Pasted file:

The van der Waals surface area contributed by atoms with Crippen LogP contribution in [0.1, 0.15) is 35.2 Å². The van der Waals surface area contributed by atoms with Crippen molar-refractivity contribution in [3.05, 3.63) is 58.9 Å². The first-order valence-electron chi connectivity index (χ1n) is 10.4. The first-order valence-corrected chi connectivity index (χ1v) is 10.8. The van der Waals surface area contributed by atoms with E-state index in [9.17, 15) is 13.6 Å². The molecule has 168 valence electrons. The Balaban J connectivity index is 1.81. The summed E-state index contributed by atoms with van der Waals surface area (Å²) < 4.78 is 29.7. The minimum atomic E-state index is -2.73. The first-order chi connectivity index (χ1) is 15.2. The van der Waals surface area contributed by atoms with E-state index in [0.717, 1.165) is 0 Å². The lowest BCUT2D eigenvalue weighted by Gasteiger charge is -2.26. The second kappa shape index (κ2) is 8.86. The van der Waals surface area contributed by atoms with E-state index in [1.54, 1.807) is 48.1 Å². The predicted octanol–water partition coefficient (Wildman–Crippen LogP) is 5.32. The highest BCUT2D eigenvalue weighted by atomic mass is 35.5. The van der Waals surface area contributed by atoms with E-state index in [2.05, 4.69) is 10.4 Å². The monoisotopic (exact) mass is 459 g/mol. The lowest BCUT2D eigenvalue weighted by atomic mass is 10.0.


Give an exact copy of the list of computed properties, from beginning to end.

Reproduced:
The van der Waals surface area contributed by atoms with Crippen LogP contribution in [0.1, 0.15) is 35.2 Å². The van der Waals surface area contributed by atoms with Crippen molar-refractivity contribution in [3.05, 3.63) is 58.9 Å². The first-order valence-electron chi connectivity index (χ1n) is 10.4. The first-order valence-corrected chi connectivity index (χ1v) is 10.8. The van der Waals surface area contributed by atoms with E-state index in [9.17, 15) is 13.6 Å². The molecule has 168 valence electrons. The Balaban J connectivity index is 1.81. The summed E-state index contributed by atoms with van der Waals surface area (Å²) < 4.78 is 29.7. The minimum atomic E-state index is -2.73. The first-order chi connectivity index (χ1) is 15.2. The van der Waals surface area contributed by atoms with E-state index in [0.717, 1.165) is 0 Å². The lowest BCUT2D eigenvalue weighted by Gasteiger charge is -2.26. The second kappa shape index (κ2) is 8.86. The van der Waals surface area contributed by atoms with E-state index in [1.54, 1.807) is 48.1 Å². The predicted octanol–water partition coefficient (Wildman–Crippen LogP) is 5.32. The highest BCUT2D eigenvalue weighted by atomic mass is 35.5. The van der Waals surface area contributed by atoms with E-state index in [2.05, 4.69) is 10.4 Å². The monoisotopic (exact) mass is 459 g/mol. The lowest BCUT2D eigenvalue weighted by atomic mass is 10.0.